Your boat has been sitting for a while and you climb aboard and open a hatch. A foul odor engulfs you, making you wonder if it is going to be such a great day on the water after all. Do not feel bad about your smelly boat. We have all had the same problem.
It is inevitable that if you own a boat and it has been sitting unused, it will develop odors. Many times just a good airing out will take care of the problem. But if not, you will have to find a way to eliminate the offending aromas or risk losing your crew to a fresher smelling vessel.
The cause of boat odors can come from many sources. Discovering and eliminating that source rather than just masking the smell will pay dividends. Knowing what to fix and the right products for the job all depend on where the smell is coming from.
Air It Out
Ventilation issues are one of the largest causes of boat odors and are relatively simple to fix. Many times that damp, stagnant odor can be eliminated by opening hatches, ports, and companionways and letting fresh air flow through the craft. Of course, washing all surfaces with a good multi-surface cleaner will also help.
If the smell persists then some detective work is in order. The musty smell may be permeating from upholstery, bedding, cushions, carpets, or headliners. If there was a leak, humidity, or condensation, these items may have mold or mildew in them. Steam cleaning carpet and upholstery or removing covers and washing and drying them will help.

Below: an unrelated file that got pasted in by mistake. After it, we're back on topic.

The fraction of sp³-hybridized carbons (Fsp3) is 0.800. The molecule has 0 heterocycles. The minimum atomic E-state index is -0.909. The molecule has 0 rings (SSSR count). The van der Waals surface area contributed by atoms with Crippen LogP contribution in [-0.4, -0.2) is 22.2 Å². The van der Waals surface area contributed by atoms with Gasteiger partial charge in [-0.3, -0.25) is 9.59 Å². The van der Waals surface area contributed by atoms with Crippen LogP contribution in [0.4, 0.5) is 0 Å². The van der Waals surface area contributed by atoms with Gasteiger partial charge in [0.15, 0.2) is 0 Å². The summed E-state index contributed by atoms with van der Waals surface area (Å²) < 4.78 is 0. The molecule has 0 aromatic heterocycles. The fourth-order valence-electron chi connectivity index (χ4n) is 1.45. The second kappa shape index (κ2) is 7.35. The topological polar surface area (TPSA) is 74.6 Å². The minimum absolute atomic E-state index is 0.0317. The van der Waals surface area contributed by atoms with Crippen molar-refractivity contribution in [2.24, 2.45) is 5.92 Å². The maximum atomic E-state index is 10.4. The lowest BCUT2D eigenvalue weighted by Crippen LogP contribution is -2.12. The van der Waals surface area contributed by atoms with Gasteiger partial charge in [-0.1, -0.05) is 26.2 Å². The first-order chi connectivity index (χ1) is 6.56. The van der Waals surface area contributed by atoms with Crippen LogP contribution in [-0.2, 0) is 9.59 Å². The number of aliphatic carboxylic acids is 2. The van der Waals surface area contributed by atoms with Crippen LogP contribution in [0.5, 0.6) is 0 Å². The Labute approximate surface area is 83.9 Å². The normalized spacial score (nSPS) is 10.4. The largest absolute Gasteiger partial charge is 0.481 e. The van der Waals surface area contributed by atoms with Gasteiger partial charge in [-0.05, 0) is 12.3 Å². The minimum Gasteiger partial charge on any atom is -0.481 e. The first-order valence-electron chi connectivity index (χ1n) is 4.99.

For cabins where this is impossible or there are particularly intense odors, a chlorine dioxide gas treatment such as Starbrite’s NosGUARD SG can safely get rid of those stubborn mold smells by eliminating the odor at its source. By adding an included damp sponge to a treatment strip, the gas is activated and penetrates every nook and cranny of the cabin. There are slow activators that are good for a closed cabin sealed for the winter and can last up to three months, as well as fast activating packets that can work within a few hours. When using either of these, remember that the cabin needs to be empty of people and animals.
Photo Credit: Starbrite, West Marine
To avoid odors within the cabin (or what causes them) some proactive treatment should be considered. Setting up solar-powered intake and outlet vents will help air circulate. Dehumidifiers work wonders in shut-up cabins, keeping things dry. Running the onboard air conditioner helps as well as the added benefit of keeping intake and discharge lines free of obstructions. If you do this, remember to check and clear strainers occasionally.
Damp Rid or similar products also work well in capturing moisture and keeping things dry. Just remember to empty them out and put in a new refill during the recommended time period.
Photo Credit: DampRid, Amazon
Cedar lining your closets and storage areas also help keep odors at bay. Setting out containers of tea tree oil gel air purifiers can help eliminate and keep bad odors at bay naturally. They work equally well during storage and when the boat is in use.
When storing the boat for any length, try placing cushions and mattresses on end to allow circulation around them. You can also put Bounce or similar fabric softener sheets around the cabin and under cushions and mattresses help keep things smelling fresh. Added bonus: Some say these also do a good job of keeping unwanted bugs and mice away.